NPR’s Richard Harris Breathes Life into the Reproducibility Crisis with Rigor Mortis

The key to good science, according to the late physicist Richard Feynman, is that “you must not fool yourself, and you are the easiest person to fool.”

In Rigor Mortis: How Sloppy Science Creates Worthless Cures, Crushes Hope, and Wastes Billions (Basic Books, 2017), Richard Harris, a seasoned health and science journalist, uses this quote to lay out his argument that the reproducibility crisis was brought on by biomedicine’s failure to live up this standard.

Many of us in science PR and marketing are immersed in the reproducibility crisis. The alarming difficulty of replicating published scientific results has been a hot conversation for several years now. If you’re like me, you’ll raise an occasional eyebrow at chapters that condense entire areas of research to a few pages. Antibodies have been the subject of entire conferences; Harris covers it in about 10 pages as a secondary point in a chapter mainly about cell lines. So be warned: if you have a stake in this crisis, you’ll feel short-changed somewhere. As the author scales the biomedical field in leaps and bounds, he lands on certain key players and issues but not others.

But Harris’ holistic approach is exactly what I found refreshing and relevant. Reproducibility has become such an anthem in science communications that some companies may be tempted to turn a quick sale by touting solutions to the reproducibility crisis. But do we fool ourselves with such claims? We and our audiences need context, and that’s exactly what Harris offers.

Reading Rigor Mortis brought me out from deep within my clients’ perspectives to see the whole landscape. Equipped with that context, we can more effectively position products and services in ways that resonate with the true pain points of their audiences. We can support sales with substantive messaging instead of sounding a shallow alarm.

In the first place, Harris’ bird’s-eye view renewed my sympathy for the difficulties and frustrations of science. There are no easy answers, because every step toward new knowledge presents roadblocks, both natural and institutional. Researchers need statistically significant sample sizes, but funding to do so is scarce. Science depends on repeating and confirming published studies, even failures, but the pressure to publish new and original findings is immense. Even with excellent research, biology is fickle, and the slightest change in protocol (like the kind of soap used to wash glassware) can mean the difference between success and failure.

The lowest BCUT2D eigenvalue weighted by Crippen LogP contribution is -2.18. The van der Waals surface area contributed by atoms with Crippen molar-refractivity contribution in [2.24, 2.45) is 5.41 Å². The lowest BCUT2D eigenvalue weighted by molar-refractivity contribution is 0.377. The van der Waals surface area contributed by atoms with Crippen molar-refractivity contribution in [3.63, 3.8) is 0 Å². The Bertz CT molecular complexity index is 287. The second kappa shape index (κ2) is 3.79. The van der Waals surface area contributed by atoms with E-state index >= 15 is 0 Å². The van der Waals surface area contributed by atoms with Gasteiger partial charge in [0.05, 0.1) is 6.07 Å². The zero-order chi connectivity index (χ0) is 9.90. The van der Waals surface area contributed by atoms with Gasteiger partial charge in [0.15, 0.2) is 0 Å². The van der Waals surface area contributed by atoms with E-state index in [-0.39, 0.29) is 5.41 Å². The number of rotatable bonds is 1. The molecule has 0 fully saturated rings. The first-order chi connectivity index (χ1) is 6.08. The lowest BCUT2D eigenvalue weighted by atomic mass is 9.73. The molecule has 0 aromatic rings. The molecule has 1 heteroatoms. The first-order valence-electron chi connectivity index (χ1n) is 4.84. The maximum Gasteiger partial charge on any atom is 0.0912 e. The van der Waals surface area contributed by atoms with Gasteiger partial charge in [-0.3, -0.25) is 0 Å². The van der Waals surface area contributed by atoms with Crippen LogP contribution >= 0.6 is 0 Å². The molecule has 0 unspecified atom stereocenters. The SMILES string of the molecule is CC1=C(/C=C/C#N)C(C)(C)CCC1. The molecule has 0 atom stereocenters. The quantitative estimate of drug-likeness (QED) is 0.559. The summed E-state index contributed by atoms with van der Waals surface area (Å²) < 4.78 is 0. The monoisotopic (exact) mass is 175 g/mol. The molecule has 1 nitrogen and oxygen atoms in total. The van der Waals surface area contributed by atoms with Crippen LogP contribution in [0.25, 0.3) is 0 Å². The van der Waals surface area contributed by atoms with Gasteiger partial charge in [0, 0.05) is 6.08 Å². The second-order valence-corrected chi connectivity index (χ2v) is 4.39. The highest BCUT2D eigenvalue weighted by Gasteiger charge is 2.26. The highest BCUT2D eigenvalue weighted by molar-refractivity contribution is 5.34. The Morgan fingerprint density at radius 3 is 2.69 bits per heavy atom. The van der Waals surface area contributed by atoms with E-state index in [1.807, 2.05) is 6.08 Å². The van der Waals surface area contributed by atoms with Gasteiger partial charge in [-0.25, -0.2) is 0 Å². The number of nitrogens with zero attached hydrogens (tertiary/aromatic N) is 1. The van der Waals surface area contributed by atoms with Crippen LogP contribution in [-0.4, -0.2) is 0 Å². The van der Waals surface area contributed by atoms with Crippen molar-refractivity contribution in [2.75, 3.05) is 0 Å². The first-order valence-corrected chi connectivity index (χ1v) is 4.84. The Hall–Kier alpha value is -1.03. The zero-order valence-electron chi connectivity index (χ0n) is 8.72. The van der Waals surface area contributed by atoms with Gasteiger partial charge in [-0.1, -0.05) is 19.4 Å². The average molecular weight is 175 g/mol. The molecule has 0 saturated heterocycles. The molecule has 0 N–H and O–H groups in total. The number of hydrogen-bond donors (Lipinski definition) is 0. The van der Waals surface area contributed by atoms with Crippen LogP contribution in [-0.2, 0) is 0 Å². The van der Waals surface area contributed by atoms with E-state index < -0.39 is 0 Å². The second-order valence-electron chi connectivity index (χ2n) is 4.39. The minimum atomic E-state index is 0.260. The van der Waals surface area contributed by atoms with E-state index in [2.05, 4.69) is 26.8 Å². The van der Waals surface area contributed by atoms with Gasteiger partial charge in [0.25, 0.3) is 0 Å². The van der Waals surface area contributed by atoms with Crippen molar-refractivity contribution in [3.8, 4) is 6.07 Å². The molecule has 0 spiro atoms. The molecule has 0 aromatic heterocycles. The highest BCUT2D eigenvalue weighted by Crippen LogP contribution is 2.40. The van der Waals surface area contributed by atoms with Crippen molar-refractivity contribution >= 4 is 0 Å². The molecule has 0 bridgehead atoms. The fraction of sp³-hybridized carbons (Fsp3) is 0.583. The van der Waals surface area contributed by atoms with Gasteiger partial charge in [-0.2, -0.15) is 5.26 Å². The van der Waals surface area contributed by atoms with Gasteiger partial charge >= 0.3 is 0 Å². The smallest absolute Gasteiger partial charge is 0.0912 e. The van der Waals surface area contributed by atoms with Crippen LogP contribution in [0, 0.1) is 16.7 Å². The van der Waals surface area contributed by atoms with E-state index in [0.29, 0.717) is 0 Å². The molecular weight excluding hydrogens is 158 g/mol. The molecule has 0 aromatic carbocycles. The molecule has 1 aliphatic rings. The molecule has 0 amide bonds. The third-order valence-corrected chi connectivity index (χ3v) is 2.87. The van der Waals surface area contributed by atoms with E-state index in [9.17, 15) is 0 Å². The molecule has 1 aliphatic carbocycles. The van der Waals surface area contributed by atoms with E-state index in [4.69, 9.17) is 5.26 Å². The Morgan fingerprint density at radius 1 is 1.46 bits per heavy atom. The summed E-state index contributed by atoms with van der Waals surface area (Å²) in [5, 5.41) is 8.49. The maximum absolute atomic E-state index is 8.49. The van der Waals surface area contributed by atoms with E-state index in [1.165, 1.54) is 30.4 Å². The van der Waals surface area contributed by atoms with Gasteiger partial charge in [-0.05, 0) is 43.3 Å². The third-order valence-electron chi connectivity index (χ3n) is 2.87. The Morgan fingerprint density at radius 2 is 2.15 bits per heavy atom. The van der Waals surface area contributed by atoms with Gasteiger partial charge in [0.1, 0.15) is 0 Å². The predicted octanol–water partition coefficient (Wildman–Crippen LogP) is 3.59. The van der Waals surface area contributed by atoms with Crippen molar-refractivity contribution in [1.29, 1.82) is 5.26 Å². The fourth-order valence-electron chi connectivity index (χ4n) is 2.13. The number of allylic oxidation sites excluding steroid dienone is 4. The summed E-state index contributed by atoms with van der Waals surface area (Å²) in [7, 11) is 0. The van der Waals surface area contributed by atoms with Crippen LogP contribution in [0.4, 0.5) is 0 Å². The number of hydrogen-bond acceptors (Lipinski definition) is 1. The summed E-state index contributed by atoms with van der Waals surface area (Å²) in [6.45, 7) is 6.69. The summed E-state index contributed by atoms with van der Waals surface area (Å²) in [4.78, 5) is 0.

But it’s apparent that Harris’ own sympathies have a limit. Extensive reporting reveals a research culture, mainly in academia, that fools itself into thinking a status quo of routinely failing to protect against bias, failing to use statistics correctly, and refusing to adopt new standards will somehow produce anything of value to medicine.

He galvanizes this opinion with compelling narratives of people who depend on this lousy research. I found myself emotionally drawn into the struggles of people with ALS, where millions have been spent and inches gained toward new medical advances.

I was equally fascinated by the stories of people, organizations, and technology making a difference. Organs-on-a-chip, literature review services, data-sharing frameworks, and good old fashioned watchdogs are some of the solutions that fill their fair share of pages. Although there’s no panacea, these examples provide a welcome counterbalance to what could have otherwise descended to apocalyptic doom and gloom.

Rigor Mortis is an excellent read for science communications professionals looking to recognize the strengths and errors of their own messaging strategies. It’s also a compelling read that inspires readers with tales of science, good and bad, and determined individuals unwilling to submit to the status quo.